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Thompson Rivers University
Thompson Rivers University

PHIL 1021: Introduction to Ethics, Political Philosophy, and Aesthetics

Students are engaged in careful study of ethics (theories of right and wrong), political philosophy (theories of justifiable social organization), and aesthetics (theories of beauty, specifically Philosophy of Art). What is the difference between what is pleasurable and what is good? Is democracy always best? How should we distinguish between works of art and works of craft? Students explore these types of questions using tools developed by philosophers including Canadian philosopher Wil Waluchow's introductory text, Plato's dialogues, and readings in the Philosophy of Art.

Learning outcomes

The main purposes of PHIL 1021 are to familiarize students with traditional and sometimes conflicting philosophical models of ethics, politics and aesthetics or Philosophy of Art, and provide students with a reasoned basis for their critical evaluation.

Specifically, when students have completed this course, they should be able to:

  • Describe and explain the similarities and differences between the principal ethical theories: utilitarianism, deontology, and virtue ethics.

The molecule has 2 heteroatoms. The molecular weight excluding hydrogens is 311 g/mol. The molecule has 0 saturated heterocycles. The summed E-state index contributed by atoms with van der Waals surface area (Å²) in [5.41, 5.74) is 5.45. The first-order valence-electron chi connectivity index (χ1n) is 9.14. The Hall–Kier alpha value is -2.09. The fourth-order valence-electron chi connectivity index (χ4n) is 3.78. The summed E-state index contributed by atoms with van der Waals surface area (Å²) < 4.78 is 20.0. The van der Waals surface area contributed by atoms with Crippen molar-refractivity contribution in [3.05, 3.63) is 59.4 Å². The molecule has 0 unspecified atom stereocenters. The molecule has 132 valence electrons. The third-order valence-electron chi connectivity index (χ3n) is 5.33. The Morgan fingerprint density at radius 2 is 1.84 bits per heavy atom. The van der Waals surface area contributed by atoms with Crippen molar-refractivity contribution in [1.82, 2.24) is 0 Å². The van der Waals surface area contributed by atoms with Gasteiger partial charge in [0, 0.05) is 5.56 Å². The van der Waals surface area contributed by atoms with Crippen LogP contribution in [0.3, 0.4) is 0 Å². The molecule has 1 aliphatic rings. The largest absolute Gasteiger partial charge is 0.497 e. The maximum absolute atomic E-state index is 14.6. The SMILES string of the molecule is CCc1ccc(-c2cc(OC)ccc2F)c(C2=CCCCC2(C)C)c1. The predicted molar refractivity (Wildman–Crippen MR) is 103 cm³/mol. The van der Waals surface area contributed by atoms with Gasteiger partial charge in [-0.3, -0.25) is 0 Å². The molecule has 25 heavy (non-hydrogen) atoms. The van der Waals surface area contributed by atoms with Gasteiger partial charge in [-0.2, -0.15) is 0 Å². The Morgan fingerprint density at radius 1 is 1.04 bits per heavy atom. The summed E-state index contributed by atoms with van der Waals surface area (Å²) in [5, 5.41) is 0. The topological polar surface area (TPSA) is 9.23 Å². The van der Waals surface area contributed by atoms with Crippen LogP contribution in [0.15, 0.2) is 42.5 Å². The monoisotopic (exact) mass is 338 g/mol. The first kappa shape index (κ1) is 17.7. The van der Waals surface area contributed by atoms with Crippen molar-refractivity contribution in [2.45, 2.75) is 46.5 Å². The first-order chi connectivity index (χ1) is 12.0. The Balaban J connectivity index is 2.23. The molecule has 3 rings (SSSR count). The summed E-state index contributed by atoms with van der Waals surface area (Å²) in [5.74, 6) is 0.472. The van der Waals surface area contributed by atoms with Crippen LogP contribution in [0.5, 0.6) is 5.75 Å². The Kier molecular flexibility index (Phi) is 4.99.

• Describe and explain the similarities and differences between the principal political theories: liberalism, conservatism, and paternalism.
  • Describe and explain the principal theories of art: representational, institutional, and aesthetic.
  • Critically evaluate all the above theories.
  • State your own positions on ethics, politics and aesthetics in response to the theories presented in the course.

Course topics

  • Unit 1: Philosophy of Values
  • Unit 2: Ethical Theories
  • Unit 3: Political Philosophy: Freedom and the Rule of Law
  • Unit 4: Aesthetics: You Call That Art?

Required text and materials

The following material is required for this course:

  1. Waluchow, W. The Dimensions of Ethics: an Introduction to Ethical Theory. Peterborough: Broadview Press. (2003).
    Type: Textbook. ISBN: 1-55111-450-X

The following Open Education Resources (OER) textbook, free of charge, is required for this course:

  1. Project Gutenberg's Apology, Crito, and Phaedo of Socrates, by Plato. (2004).


Please be aware that should your course have a final exam, you are responsible for the fee to the online proctoring service, ProctorU, or to the in-person approved Testing Centre. Please contact with any questions about this.

To successfully complete this course, students must achieve a passing grade of 50% or higher on the overall course, and 50% or higher on the final mandatory exam.

Assignment 1: Application of Ethics Theory to the Water Access Issue 20%
Assignment 2: Application of Political Philosophy Theory to the Issue of Homelessness 20%
Assignment 3: Aesthetic Theory - What is Art? 20%
Final Exam (mandatory) 40%
Total 100%

Open Learning Faculty Member Information

An Open Learning Faculty Member is available to assist students. Students will receive the necessary contact information at the start of the course.

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